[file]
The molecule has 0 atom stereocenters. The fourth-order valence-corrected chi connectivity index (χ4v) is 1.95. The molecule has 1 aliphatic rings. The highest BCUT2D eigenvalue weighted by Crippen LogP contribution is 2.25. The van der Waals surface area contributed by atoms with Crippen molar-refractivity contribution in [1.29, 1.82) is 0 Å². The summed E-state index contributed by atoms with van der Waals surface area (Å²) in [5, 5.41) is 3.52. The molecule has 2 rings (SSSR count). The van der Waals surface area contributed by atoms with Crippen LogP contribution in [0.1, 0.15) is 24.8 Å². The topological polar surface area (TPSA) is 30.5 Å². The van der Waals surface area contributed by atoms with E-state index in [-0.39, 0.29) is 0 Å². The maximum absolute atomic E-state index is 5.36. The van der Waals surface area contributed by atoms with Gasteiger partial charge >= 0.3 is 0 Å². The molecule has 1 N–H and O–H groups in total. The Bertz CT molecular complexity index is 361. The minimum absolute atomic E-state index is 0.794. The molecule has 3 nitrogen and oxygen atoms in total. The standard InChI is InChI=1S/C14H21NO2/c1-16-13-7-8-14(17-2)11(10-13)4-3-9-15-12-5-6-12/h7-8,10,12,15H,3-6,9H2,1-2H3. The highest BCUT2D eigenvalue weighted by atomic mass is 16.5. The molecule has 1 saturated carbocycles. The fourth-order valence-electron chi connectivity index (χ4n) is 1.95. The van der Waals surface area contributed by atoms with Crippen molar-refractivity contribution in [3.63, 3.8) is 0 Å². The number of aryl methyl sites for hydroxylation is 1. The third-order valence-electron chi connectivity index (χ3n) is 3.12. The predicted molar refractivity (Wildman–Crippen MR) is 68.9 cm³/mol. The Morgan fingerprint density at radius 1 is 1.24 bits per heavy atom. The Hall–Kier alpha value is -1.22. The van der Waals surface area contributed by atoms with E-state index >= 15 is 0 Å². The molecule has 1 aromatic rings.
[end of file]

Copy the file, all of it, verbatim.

The molecule has 0 atom stereocenters. The fourth-order valence-corrected chi connectivity index (χ4v) is 1.95. The molecule has 1 aliphatic rings. The highest BCUT2D eigenvalue weighted by Crippen LogP contribution is 2.25. The van der Waals surface area contributed by atoms with Crippen molar-refractivity contribution in [1.29, 1.82) is 0 Å². The summed E-state index contributed by atoms with van der Waals surface area (Å²) in [5, 5.41) is 3.52. The molecule has 2 rings (SSSR count). The van der Waals surface area contributed by atoms with Crippen LogP contribution in [0.1, 0.15) is 24.8 Å². The topological polar surface area (TPSA) is 30.5 Å². The van der Waals surface area contributed by atoms with E-state index in [-0.39, 0.29) is 0 Å². The maximum absolute atomic E-state index is 5.36. The van der Waals surface area contributed by atoms with Gasteiger partial charge >= 0.3 is 0 Å². The molecule has 1 N–H and O–H groups in total. The Bertz CT molecular complexity index is 361. The minimum absolute atomic E-state index is 0.794. The molecule has 3 nitrogen and oxygen atoms in total. The standard InChI is InChI=1S/C14H21NO2/c1-16-13-7-8-14(17-2)11(10-13)4-3-9-15-12-5-6-12/h7-8,10,12,15H,3-6,9H2,1-2H3. The highest BCUT2D eigenvalue weighted by atomic mass is 16.5. The molecule has 1 saturated carbocycles. The fourth-order valence-electron chi connectivity index (χ4n) is 1.95. The van der Waals surface area contributed by atoms with Crippen molar-refractivity contribution in [3.63, 3.8) is 0 Å². The number of aryl methyl sites for hydroxylation is 1. The third-order valence-electron chi connectivity index (χ3n) is 3.12. The predicted molar refractivity (Wildman–Crippen MR) is 68.9 cm³/mol. The Morgan fingerprint density at radius 1 is 1.24 bits per heavy atom. The Hall–Kier alpha value is -1.22. The van der Waals surface area contributed by atoms with E-state index >= 15 is 0 Å². The molecule has 1 aromatic rings.